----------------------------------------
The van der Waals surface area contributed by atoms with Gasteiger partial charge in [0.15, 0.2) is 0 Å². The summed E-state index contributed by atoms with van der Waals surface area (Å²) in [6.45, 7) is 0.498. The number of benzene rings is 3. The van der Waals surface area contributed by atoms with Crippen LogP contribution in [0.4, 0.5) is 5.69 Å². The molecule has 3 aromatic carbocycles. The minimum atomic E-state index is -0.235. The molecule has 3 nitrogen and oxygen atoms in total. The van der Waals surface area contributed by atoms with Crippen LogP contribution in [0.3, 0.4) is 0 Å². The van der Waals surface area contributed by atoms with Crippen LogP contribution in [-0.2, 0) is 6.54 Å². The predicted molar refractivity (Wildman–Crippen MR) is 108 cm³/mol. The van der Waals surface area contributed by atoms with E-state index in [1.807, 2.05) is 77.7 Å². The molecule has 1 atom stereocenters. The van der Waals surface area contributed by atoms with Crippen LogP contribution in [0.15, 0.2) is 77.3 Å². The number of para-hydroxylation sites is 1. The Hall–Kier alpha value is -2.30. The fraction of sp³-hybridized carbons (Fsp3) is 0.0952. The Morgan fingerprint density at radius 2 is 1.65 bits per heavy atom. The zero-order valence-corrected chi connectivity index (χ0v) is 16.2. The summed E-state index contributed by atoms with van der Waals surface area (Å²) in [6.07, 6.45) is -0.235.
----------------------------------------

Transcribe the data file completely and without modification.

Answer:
The van der Waals surface area contributed by atoms with Gasteiger partial charge in [0.15, 0.2) is 0 Å². The summed E-state index contributed by atoms with van der Waals surface area (Å²) in [6.45, 7) is 0.498. The number of benzene rings is 3. The van der Waals surface area contributed by atoms with Crippen LogP contribution in [0.4, 0.5) is 5.69 Å². The molecule has 3 aromatic carbocycles. The minimum atomic E-state index is -0.235. The molecule has 3 nitrogen and oxygen atoms in total. The van der Waals surface area contributed by atoms with Crippen LogP contribution in [0.3, 0.4) is 0 Å². The van der Waals surface area contributed by atoms with Crippen LogP contribution in [-0.2, 0) is 6.54 Å². The predicted molar refractivity (Wildman–Crippen MR) is 108 cm³/mol. The van der Waals surface area contributed by atoms with E-state index in [1.807, 2.05) is 77.7 Å². The molecule has 1 atom stereocenters. The van der Waals surface area contributed by atoms with Crippen LogP contribution in [0.15, 0.2) is 77.3 Å². The number of para-hydroxylation sites is 1. The Hall–Kier alpha value is -2.30. The fraction of sp³-hybridized carbons (Fsp3) is 0.0952. The Morgan fingerprint density at radius 2 is 1.65 bits per heavy atom. The zero-order valence-corrected chi connectivity index (χ0v) is 16.2. The summed E-state index contributed by atoms with van der Waals surface area (Å²) in [6.07, 6.45) is -0.235.